This study brings some new insights on the dynamics of hot flushes, as the existing knowledge on the relevant risk factors for longer duration or time to peak severity is limited. As previously described, non-white women (primarily African-American women) were more likely to have hot flushes than white women, which could be the result of higher BMIs or different estradiol levels. In a recent publication from the SWAN study, women with greater BMI had longer total vasomotor symptom (VMS) duration; however, BMI was no longer significantly associated with total symptom duration in multivariable models when considering factors such as race/ethnicity [2]. Smith and colleagues' study [1] did show the importance of other known risk factors, such as education, smoking and physical activity on duration of hot flushes, but these were not retained in the multivariate model. The impact of drinking alcohol on hot flush duration was explored in other studies as well. In the Prospect-EPIC cohort, alcohol consumption was not associated with vasomotor symptoms after adjustment for age [3]. An overview by Ziv-Gal and Flaws concluded that no single associated factor, including alcohol consumption, was consistently identified as having a major role in experiencing hot flushes [4]. To note, in the current study the definition of alcohol consumption (less or more than 12 drinks in the previous year) seems a little strange, and I wonder why a yes/no alcohol consumption category was not used instead. As an example, a Finnish study, which did show a correlation with vasomotor symptoms, used a cut-off point of more than 16 drinks versus less than 10 drinks per week [5]. Other studies used different definitions, and thus methodology is always a major factor in the evaluation of any clinical results.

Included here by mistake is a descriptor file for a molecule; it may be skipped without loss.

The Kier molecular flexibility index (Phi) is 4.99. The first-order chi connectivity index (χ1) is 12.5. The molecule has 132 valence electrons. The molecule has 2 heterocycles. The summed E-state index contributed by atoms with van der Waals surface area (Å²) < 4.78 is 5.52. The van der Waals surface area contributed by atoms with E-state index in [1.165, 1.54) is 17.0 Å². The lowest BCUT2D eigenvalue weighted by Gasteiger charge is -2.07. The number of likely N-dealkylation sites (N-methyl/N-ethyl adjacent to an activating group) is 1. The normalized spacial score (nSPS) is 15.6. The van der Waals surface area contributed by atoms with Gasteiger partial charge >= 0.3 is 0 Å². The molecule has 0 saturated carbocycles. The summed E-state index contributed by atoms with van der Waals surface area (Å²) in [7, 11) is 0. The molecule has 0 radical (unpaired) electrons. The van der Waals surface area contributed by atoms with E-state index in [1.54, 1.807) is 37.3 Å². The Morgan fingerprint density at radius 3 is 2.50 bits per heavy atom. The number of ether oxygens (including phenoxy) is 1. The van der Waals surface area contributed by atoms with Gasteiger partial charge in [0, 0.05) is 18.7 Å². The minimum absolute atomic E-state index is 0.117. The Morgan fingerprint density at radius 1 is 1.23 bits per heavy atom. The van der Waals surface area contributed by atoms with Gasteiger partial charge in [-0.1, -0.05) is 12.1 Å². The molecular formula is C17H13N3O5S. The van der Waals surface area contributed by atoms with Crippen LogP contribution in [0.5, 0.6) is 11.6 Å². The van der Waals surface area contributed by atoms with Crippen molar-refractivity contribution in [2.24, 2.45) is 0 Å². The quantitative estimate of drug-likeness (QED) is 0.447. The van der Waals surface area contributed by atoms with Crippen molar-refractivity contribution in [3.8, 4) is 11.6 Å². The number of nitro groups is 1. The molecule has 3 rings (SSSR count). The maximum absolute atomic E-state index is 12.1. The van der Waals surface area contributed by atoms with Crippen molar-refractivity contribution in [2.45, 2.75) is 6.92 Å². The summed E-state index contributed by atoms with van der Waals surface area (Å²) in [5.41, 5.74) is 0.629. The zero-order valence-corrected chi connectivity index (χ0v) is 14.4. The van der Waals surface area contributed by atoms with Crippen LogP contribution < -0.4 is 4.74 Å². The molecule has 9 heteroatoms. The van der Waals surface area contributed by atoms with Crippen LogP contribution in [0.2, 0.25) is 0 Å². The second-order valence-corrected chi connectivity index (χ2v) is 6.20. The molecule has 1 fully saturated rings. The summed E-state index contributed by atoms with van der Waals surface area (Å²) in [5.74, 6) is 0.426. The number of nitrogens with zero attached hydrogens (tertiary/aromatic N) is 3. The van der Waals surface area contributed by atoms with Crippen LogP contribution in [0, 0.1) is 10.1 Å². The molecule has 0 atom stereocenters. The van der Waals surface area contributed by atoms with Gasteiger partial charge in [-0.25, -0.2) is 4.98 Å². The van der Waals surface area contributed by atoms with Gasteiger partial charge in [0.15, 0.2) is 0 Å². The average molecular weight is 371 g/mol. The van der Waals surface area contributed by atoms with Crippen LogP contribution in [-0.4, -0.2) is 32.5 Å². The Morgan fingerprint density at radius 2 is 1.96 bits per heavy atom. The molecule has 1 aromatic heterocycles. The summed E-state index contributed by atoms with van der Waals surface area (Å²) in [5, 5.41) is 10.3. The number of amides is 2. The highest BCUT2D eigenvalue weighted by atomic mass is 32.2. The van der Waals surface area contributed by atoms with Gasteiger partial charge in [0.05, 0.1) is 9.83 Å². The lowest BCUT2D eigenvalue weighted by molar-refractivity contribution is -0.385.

Time to peak severity was for me a somewhat innovative perspective of hot flush dynamics. In the current study, a longer duration of hot flushes delayed that peak, and a shorter duration was associated with an earlier peak, but the investigators pointed out that the biological mechanism is unclear. The influence of progesterone levels on time to peak severity may be explained by the hormonal effect on thermoregulation. A recent review summarized the role of sex hormones as follows [6]: 'Estrogens tend to promote lower body temperatures via augmentation of heat dissipation responses, whereas progesterone tends to promote higher body temperatures. Recent evidence suggests specific influences of estrogens on central autonomic nuclei involved in control of skin blood flow and sweating. Estrogens also augment vasodilation by direct effects on peripheral blood vessels. Influences of progesterone are less well understood, but include both centrally regulated changes in thermoregulatory set-point as well as peripheral effects, including augmented vasoconstriction in the skin.'